The number one sign you might be about to lose a war

[Army Lt. General David] McKiernan had another, smaller but nagging issue: He couldn’t get [Tommy] Franks to issue clear orders that stated explicitly what he wanted done, how he wanted to do it, and why.

Rather, Franks passed along PowerPoint briefing slides that he had shown to Rumsfeld: “It’s quite frustrating the way this works, but the way we do things nowadays is combatant commanders brief their products in PowerPoint up in Washington to OSD and Secretary of Defense … In lieu of an order, or a frag [fragmentary order], or plan, you get a bunch of PowerPoint slides…

Hat tip to Matthew Yglesias.

Elsewhere, from a critique of the intelligence community’s actions in Afghanistan:

The format of intelligence products matters. Commanders who think PowerPoint storyboards and color-coded spreadsheets are adequate for describing the Afghan conflict and its complexities have some soul searching to do.

Sufficient knowledge will not come from slides with little more text than a comic strip. Commanders must demand substantive written narratives and analyses from their intel shops and make the time to read them. There are no shortcuts. Microsoft Word, rather than PowerPoint, should be the tool of choice for intelligence professionals in a counterinsurgency.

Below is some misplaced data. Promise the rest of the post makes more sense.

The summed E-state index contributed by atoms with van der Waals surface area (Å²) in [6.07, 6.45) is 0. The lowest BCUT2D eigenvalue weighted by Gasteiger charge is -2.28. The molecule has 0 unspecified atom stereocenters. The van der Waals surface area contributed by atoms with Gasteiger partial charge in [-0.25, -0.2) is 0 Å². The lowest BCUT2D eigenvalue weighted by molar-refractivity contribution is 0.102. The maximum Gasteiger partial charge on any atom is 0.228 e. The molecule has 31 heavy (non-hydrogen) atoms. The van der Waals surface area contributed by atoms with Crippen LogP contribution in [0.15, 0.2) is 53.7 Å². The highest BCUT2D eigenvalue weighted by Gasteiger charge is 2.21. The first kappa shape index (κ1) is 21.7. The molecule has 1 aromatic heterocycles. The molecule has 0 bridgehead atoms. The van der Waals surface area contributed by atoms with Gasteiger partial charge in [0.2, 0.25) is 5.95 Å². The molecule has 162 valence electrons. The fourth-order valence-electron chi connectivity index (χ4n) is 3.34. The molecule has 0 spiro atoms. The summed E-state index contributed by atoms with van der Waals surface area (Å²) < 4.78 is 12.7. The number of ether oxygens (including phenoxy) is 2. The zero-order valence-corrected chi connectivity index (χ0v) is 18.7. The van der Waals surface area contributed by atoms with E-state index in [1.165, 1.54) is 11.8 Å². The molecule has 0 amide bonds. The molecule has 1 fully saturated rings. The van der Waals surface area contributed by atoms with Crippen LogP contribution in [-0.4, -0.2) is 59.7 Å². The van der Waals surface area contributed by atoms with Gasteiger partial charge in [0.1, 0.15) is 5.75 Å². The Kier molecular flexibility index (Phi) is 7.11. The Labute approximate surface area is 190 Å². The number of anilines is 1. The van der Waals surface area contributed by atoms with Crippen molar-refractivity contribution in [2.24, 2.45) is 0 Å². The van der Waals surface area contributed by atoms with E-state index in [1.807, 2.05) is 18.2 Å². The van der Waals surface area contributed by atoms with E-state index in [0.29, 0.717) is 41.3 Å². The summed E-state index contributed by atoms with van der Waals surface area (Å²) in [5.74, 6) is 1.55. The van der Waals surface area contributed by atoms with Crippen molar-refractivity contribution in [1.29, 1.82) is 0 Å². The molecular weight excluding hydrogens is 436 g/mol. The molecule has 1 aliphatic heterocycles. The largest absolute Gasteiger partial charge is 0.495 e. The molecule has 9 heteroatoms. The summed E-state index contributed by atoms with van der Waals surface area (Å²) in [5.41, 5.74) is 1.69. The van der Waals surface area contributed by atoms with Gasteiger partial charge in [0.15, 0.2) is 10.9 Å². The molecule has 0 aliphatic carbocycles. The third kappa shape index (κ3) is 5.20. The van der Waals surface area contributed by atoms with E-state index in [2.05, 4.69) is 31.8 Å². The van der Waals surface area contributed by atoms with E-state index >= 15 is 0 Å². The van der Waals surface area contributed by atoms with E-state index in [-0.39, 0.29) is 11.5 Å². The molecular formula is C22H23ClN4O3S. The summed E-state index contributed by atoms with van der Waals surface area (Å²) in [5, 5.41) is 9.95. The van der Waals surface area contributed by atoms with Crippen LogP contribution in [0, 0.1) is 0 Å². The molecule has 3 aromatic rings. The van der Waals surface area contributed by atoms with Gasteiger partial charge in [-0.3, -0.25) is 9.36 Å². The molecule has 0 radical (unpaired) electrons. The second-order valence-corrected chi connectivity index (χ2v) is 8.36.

I was optimistic about the war, but now…

4 thoughts on “The number one sign you might be about to lose a war

  1. I was also going to post some ET stuff on this but Peter beat me to it. Tufte has been talking about the inability of ppt to carry a lot of substantive information to decision-makers for years.

  2. I’ve been reading about insurgency and guerilla war a fair bit recently, and am currently reading a great collection of essays by Eric Hobsbawm which is largely about this issue. There’s a fantastic piece from 1965 in which he outlines the military, social and political reasons why the US was doomed to failure in Vietnam. Reading it, I was struck very forcefully by how apt the points were for modern day conflict against terrorist groups and countries in which they flourish or are thought to flourish.

    The book is called Revolutionaries, and there’s a version still in print (not the version I have, but I’m sure it hasn’t been altered too much). Very much worth a read.